Adios, Escalante

We had hiked about 7 miles the first day, about 8 the second day, and we were pleasantly surprised that we recovered over night. So, on day three, we set off for another exploration of the Escalante River. Thinking we would go upriver from the highway, we headed back towards Boulder; but on the outskirts of town, we noticed a trailhead sign that indicated we could access the river from the east end and skip the drive. Our hiking book said it was 14 miles to where Hwy. 12 crosses the river but we had no intention of going that far. I remembered the sign at the bridge on our previous hike:

Almost as soon as the trail reached the river, the canyon walls rose up and closed in. We traveled slowly down river, crossing the stream many times and had to stop occasionally to rest our cramping necks. Necks are not accustomed to looking up and the towering cliffs demanded that we look at their flamboyant ribbons of color and texture.

The paws that refreshes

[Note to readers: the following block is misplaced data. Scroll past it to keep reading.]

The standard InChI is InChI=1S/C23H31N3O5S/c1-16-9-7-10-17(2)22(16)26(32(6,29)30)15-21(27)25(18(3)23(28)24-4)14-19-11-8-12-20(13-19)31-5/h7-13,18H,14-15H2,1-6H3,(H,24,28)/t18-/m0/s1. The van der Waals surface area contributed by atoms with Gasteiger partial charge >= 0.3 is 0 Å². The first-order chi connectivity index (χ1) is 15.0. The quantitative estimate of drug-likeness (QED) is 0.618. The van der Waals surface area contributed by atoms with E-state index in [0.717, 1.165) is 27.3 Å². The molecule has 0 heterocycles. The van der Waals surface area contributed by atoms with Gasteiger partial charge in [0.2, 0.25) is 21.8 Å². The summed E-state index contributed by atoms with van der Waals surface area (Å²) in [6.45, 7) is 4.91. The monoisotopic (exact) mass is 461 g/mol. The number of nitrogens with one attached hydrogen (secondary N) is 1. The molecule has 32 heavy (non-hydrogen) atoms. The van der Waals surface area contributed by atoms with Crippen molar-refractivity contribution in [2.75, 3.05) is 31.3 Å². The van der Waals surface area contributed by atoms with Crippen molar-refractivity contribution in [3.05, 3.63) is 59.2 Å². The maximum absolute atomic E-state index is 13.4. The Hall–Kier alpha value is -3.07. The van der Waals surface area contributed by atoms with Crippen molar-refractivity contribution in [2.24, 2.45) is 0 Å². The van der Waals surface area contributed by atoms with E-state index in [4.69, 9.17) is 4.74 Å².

The overhang in the background is one of the largest on the river.
Tamera and Lucy are dwarfed by the massive dome.
Hard Hat Recommended

It was hard to make the decision to turn back as each bend in the canyon promised another breathtaking alcove, waterfall, or slot canyon, but common sense prevailed and we retraced our path back to the car after about five miles.

Cottonwoods live a precarious existence in the canyon.
Near the trailhead there is a stock gate. It was unclear on which side of the fence the cows were supposed to stay but we didn’t see any poop on the trail, so presumably, it was designed to keep them out of the canyon.

As usual, we finished the hike with howling stomachs, but thankfully we were only a couple of miles from Escalante Outfitters . With mouths watering we made all haste only to find they were CLOSED! .

With heavy hearts we continued towards home, consoling ourselves with the thought of my homemade, cheese/black bean/corn enchiladas with authentic sauce made from scratch, that were languishing in the camper refrigerator. But we spotted this gem!

Como se dice muy delicioso en engles?